With health at the top of mind for so many families right now, it’s important to know the best ways to keep yourselves healthy. Though having hand sanitizer and other cleaning items is important, it’s not everything. In this post we’ll share some tips for staying healthy with your children on the autism spectrum.
The first and most important way to keep yourselves healthy is staying inside when there’s a heightened risk for contracting viruses, disease or any other airborne or contagious illness. The reason for this is strictly scientific but easy to understand. With bacteria or viruses, some are much more contagious than others. Illnesses spread between people in a variety of ways but the most contagious types survive on surfaces and skin that come into contact with other surfaces and skin for an extended period of time.
We may not think about it often when we and the people around us are healthy, but many of us come into contact with thousands of different surfaces and people every day. Touching your own skin or face after the fact or worse, touching a family member, can easily transmit that bacteria or virus to you and your household. In the case of a pandemic, restricting contact with others by staying in is crucial to protecting not only you and your family, but also other people who might be at a higher risk of severe symptoms or death. Check out our post on social distancing for some tips on how to make the most of that time indoors.
Disinfecting and Sanitation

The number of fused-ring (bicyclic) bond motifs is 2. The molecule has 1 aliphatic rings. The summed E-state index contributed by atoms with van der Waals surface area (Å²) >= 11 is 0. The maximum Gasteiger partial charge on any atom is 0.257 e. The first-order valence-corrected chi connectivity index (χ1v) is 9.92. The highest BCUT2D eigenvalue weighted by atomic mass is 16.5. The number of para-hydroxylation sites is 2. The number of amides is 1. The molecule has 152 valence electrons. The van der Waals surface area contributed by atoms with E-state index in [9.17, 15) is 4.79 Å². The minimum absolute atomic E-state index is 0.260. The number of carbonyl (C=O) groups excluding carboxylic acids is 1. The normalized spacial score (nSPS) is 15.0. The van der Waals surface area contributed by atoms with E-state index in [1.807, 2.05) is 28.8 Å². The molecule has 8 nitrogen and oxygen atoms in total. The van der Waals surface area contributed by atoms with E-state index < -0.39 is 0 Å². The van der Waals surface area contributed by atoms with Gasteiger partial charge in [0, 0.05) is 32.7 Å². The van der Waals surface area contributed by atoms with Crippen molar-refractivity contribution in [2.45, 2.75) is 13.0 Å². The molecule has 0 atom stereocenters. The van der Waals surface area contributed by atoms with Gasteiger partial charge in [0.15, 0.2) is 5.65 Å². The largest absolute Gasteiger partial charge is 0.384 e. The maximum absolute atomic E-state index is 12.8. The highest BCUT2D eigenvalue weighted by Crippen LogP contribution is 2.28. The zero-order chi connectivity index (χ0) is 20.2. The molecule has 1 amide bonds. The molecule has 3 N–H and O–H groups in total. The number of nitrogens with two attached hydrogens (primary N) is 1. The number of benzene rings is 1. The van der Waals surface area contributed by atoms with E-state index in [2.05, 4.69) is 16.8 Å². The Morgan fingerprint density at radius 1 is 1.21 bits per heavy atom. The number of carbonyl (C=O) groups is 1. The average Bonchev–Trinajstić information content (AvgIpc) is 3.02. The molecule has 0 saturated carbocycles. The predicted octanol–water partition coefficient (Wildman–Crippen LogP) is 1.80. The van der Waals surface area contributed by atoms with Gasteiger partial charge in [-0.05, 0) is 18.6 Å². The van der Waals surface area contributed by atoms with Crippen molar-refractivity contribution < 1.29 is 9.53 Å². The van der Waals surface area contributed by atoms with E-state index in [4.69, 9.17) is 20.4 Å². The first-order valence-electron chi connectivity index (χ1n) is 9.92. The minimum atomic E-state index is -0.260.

There’s no doubt disinfectants and other cleaning supplies can be crucial to staying healthy. Since it’s impossible for many people to stay shut indoors or cut off all outside contact, being able to sanitize and disinfect anything that touches others or comes from outside the household will help stop the spread of germs. Hand sanitizer isn’t your only option for this. Even just ensuring everyone washes their hands with regular hand soap for at least 20 seconds can do the trick. Wipe down surfaces regularly and keep your space clean to ensure the family stays healthy. This is especially important if you have younger children or people in the house who are immunocompromised.
If staying indoors often is a lot to handle, many people will decide to invite people into their home. Though the need for social interaction is understandable, having visitors when someone in the house is sick or when there’s a contagious virus going around can put yourself or your visitors in danger. Try limiting any outside guests as much as possible and if you do need to have someone come by, ensure they wash their hands and even change their clothes or disinfect any objects they brought with them.
Keeping medicine handy is crucial. Make sure you’re stocked up on things like ibuprofen, a thermometer, bandaids and any other first aid items available. If you’ll be avoiding leaving the house, make sure prescriptions are filled and ready as well. If you’re unsure of what medications may help, talk to your doctor.
Though it may sound simple, allocating space in the home for anyone who has become sick can help keep the rest of the family healthy while also supporting quick and safe recovery. Designate a bedroom, bathroom, linens and items only to be used by that person until they feel better. Avoid sharing any items or being in close proximity of any family member with symptoms of a contagious illness. Limit interactions to administering care as much as possible. For more tips on staying healthy, please refer to the Centers for Disease Control and Prevention (CDC) on their website CDC.gov.
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